The use of general advertising, rather than direct private contact, to transmit information from lawyer to prospective client will help to assure that the information flows cleanly as well as freely. Advertising is in the public view and thus subject to scrutiny by those who know the lawyer. This informal review is likely to help guard against statements and claims that might constitute false or misleading communications in violation of Rule 7.1. Direct, private communications from a lawyer to a prospective client are not subject to such third-person scrutiny and consequently are much more likely to approach (and occasionally cross) the line between accurate representations and those that are false and misleading.

Direct written communication seeking employment by specific prospective clients generally presents less potential for abuse or overreaching than in-person solicitation and is therefore not prohibited for most types of legal matters, but is subject to reasonable restrictions, as set forth in this rule, designed to minimize or preclude abuse and overreaching and to ensure the lawyer’s accountability if abuse should occur. This rule allows targeted mail solicitation of potential plaintiffs or claimants in personal injury and wrongful death causes of action or other causes of action that relate to an accident, disaster, death, or injury, but only if the communication is not mailed until thirty (30) days after the incident. This restriction is reasonably required by the sensitized state of the potential clients, who may be either injured or grieving over the loss of a family member, and the abuses that experience has shown can exist in this type of solicitation.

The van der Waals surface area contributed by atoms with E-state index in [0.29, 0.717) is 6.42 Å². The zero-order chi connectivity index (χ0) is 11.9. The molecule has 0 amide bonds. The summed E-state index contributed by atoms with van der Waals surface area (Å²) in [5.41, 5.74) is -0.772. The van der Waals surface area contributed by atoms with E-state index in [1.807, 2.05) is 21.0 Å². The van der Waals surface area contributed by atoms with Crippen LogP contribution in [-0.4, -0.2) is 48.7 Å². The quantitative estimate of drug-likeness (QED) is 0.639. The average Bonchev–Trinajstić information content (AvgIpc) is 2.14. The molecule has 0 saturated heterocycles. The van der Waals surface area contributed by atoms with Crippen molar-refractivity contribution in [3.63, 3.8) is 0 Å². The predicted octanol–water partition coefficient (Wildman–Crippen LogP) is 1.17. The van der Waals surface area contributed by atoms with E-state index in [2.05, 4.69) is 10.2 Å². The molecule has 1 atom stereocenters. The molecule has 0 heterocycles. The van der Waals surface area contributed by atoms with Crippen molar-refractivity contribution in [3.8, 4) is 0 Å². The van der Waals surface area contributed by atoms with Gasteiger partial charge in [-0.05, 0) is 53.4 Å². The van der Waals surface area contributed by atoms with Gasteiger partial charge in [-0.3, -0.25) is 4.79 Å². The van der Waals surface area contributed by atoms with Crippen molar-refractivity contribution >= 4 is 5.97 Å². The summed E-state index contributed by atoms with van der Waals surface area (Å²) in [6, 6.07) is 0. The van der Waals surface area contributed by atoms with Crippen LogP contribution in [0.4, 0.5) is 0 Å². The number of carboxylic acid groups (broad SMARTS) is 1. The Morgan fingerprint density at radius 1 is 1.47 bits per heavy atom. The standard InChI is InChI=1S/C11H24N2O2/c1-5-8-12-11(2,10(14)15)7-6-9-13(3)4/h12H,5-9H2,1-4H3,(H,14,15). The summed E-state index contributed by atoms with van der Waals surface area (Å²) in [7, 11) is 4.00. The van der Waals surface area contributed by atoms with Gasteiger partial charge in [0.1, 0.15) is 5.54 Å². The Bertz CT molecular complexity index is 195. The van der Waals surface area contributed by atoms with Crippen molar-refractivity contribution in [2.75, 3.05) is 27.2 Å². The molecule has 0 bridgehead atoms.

Common examples of written communications that must meet the requirements of subparagraph (b) of this rule are direct mail solicitation sent to individuals or groups selected because they share common characteristics, e.g., persons named in traffic accident reports or notices of foreclosure. Communications not ordinarily sent on an unsolicited basis to prospective clients are not covered by this rule. Also not covered by this rule are responses by lawyers and law firms to requests for information from a prospective client or newsletters or brochures published for clients, former clients, those requesting it, or those with whom the lawyer or law firm has a familial or current or prior professional relationship.